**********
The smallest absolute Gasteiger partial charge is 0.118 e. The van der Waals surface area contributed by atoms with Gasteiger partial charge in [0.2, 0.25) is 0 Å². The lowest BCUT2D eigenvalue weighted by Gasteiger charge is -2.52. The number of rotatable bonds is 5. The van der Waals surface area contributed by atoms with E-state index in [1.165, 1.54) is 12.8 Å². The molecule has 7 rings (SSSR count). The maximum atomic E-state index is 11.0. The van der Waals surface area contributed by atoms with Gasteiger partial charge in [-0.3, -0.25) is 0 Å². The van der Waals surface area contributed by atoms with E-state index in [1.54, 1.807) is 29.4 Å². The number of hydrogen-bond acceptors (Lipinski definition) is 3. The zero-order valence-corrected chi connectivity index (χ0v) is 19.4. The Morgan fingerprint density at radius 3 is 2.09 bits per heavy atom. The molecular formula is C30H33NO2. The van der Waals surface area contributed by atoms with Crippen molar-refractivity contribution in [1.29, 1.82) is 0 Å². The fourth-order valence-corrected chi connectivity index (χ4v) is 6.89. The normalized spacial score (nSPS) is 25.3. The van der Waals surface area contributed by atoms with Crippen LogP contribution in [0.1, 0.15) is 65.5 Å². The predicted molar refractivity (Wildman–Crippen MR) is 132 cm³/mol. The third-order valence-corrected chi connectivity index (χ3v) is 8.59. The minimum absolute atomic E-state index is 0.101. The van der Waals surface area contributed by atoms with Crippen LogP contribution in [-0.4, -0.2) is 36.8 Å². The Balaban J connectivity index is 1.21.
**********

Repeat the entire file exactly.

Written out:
The smallest absolute Gasteiger partial charge is 0.118 e. The van der Waals surface area contributed by atoms with Gasteiger partial charge in [0.2, 0.25) is 0 Å². The lowest BCUT2D eigenvalue weighted by Gasteiger charge is -2.52. The number of rotatable bonds is 5. The van der Waals surface area contributed by atoms with E-state index in [1.165, 1.54) is 12.8 Å². The molecule has 7 rings (SSSR count). The maximum atomic E-state index is 11.0. The van der Waals surface area contributed by atoms with Gasteiger partial charge in [-0.3, -0.25) is 0 Å². The van der Waals surface area contributed by atoms with E-state index in [1.54, 1.807) is 29.4 Å². The number of hydrogen-bond acceptors (Lipinski definition) is 3. The zero-order valence-corrected chi connectivity index (χ0v) is 19.4. The Morgan fingerprint density at radius 3 is 2.09 bits per heavy atom. The molecular formula is C30H33NO2. The van der Waals surface area contributed by atoms with Crippen molar-refractivity contribution in [1.29, 1.82) is 0 Å². The fourth-order valence-corrected chi connectivity index (χ4v) is 6.89. The normalized spacial score (nSPS) is 25.3. The van der Waals surface area contributed by atoms with Crippen LogP contribution in [0.1, 0.15) is 65.5 Å². The predicted molar refractivity (Wildman–Crippen MR) is 132 cm³/mol. The third-order valence-corrected chi connectivity index (χ3v) is 8.59. The minimum absolute atomic E-state index is 0.101. The van der Waals surface area contributed by atoms with Crippen LogP contribution in [-0.4, -0.2) is 36.8 Å². The Balaban J connectivity index is 1.21.